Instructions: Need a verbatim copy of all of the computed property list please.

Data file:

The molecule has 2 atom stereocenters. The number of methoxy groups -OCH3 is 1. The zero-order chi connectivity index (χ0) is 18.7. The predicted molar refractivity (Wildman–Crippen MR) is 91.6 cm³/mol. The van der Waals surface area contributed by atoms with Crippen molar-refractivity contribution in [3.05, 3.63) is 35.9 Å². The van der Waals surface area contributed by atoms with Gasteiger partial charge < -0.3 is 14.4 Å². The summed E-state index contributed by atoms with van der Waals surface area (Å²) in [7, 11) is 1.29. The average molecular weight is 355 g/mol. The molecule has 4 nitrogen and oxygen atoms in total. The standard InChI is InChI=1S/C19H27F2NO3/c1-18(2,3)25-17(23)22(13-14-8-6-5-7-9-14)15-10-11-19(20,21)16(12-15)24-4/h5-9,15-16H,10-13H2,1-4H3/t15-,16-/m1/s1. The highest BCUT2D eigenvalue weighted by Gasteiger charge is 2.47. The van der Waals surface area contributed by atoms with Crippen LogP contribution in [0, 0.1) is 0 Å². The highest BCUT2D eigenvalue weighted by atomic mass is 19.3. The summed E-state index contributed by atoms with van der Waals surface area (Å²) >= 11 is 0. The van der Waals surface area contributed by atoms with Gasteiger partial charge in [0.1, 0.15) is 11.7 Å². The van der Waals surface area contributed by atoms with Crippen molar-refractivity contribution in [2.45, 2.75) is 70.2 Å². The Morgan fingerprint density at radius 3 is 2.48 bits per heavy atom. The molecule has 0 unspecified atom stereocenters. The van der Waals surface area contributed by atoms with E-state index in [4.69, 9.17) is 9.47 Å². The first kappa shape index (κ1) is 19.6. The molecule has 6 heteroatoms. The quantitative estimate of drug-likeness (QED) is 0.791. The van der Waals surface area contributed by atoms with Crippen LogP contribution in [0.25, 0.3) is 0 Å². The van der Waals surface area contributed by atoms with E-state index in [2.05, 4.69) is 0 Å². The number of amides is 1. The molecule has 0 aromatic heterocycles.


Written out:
The molecule has 2 atom stereocenters. The number of methoxy groups -OCH3 is 1. The zero-order chi connectivity index (χ0) is 18.7. The predicted molar refractivity (Wildman–Crippen MR) is 91.6 cm³/mol. The van der Waals surface area contributed by atoms with Crippen molar-refractivity contribution in [3.05, 3.63) is 35.9 Å². The van der Waals surface area contributed by atoms with Gasteiger partial charge < -0.3 is 14.4 Å². The summed E-state index contributed by atoms with van der Waals surface area (Å²) in [7, 11) is 1.29. The average molecular weight is 355 g/mol. The molecule has 4 nitrogen and oxygen atoms in total. The standard InChI is InChI=1S/C19H27F2NO3/c1-18(2,3)25-17(23)22(13-14-8-6-5-7-9-14)15-10-11-19(20,21)16(12-15)24-4/h5-9,15-16H,10-13H2,1-4H3/t15-,16-/m1/s1. The highest BCUT2D eigenvalue weighted by Gasteiger charge is 2.47. The van der Waals surface area contributed by atoms with Crippen LogP contribution in [0, 0.1) is 0 Å². The highest BCUT2D eigenvalue weighted by atomic mass is 19.3. The summed E-state index contributed by atoms with van der Waals surface area (Å²) >= 11 is 0. The van der Waals surface area contributed by atoms with Gasteiger partial charge in [0.1, 0.15) is 11.7 Å². The van der Waals surface area contributed by atoms with Crippen molar-refractivity contribution in [2.45, 2.75) is 70.2 Å². The Morgan fingerprint density at radius 3 is 2.48 bits per heavy atom. The molecule has 0 unspecified atom stereocenters. The van der Waals surface area contributed by atoms with E-state index in [4.69, 9.17) is 9.47 Å². The first kappa shape index (κ1) is 19.6. The molecule has 6 heteroatoms. The quantitative estimate of drug-likeness (QED) is 0.791. The van der Waals surface area contributed by atoms with Crippen LogP contribution in [0.25, 0.3) is 0 Å². The van der Waals surface area contributed by atoms with E-state index in [2.05, 4.69) is 0 Å². The number of amides is 1. The molecule has 0 aromatic heterocycles.